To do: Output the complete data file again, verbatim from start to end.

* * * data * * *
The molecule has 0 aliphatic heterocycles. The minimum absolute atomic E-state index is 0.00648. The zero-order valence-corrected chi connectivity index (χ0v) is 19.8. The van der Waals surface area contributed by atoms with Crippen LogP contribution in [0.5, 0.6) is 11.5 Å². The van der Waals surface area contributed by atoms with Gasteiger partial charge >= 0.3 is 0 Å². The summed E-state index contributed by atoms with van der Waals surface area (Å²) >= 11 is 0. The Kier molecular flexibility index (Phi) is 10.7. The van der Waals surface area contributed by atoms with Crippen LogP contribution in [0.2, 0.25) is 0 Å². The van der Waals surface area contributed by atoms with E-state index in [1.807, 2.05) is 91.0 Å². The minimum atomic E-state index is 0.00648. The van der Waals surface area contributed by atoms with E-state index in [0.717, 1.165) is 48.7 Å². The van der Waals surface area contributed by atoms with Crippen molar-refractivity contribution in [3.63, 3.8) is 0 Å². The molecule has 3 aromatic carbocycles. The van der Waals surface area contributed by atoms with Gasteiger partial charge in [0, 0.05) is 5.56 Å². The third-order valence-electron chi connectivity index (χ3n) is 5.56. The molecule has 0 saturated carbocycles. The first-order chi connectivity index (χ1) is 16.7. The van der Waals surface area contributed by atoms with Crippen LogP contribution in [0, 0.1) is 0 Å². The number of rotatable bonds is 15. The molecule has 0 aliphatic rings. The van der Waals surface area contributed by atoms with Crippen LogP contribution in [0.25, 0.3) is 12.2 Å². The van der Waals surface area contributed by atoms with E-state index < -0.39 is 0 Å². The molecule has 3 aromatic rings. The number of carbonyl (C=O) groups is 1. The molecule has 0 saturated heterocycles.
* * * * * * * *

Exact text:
The molecule has 0 aliphatic heterocycles. The minimum absolute atomic E-state index is 0.00648. The zero-order valence-corrected chi connectivity index (χ0v) is 19.8. The van der Waals surface area contributed by atoms with Crippen LogP contribution in [0.5, 0.6) is 11.5 Å². The van der Waals surface area contributed by atoms with Gasteiger partial charge >= 0.3 is 0 Å². The summed E-state index contributed by atoms with van der Waals surface area (Å²) >= 11 is 0. The Kier molecular flexibility index (Phi) is 10.7. The van der Waals surface area contributed by atoms with Crippen LogP contribution in [0.2, 0.25) is 0 Å². The van der Waals surface area contributed by atoms with E-state index in [1.807, 2.05) is 91.0 Å². The minimum atomic E-state index is 0.00648. The van der Waals surface area contributed by atoms with E-state index in [0.717, 1.165) is 48.7 Å². The van der Waals surface area contributed by atoms with Crippen molar-refractivity contribution in [3.63, 3.8) is 0 Å². The molecule has 3 aromatic carbocycles. The van der Waals surface area contributed by atoms with Gasteiger partial charge in [0, 0.05) is 5.56 Å². The third-order valence-electron chi connectivity index (χ3n) is 5.56. The molecule has 0 saturated carbocycles. The first-order chi connectivity index (χ1) is 16.7. The van der Waals surface area contributed by atoms with Crippen LogP contribution in [0, 0.1) is 0 Å². The number of rotatable bonds is 15. The molecule has 0 aliphatic rings. The van der Waals surface area contributed by atoms with Crippen LogP contribution in [0.25, 0.3) is 12.2 Å². The van der Waals surface area contributed by atoms with E-state index < -0.39 is 0 Å². The molecule has 3 aromatic rings. The number of carbonyl (C=O) groups is 1. The molecule has 0 saturated heterocycles.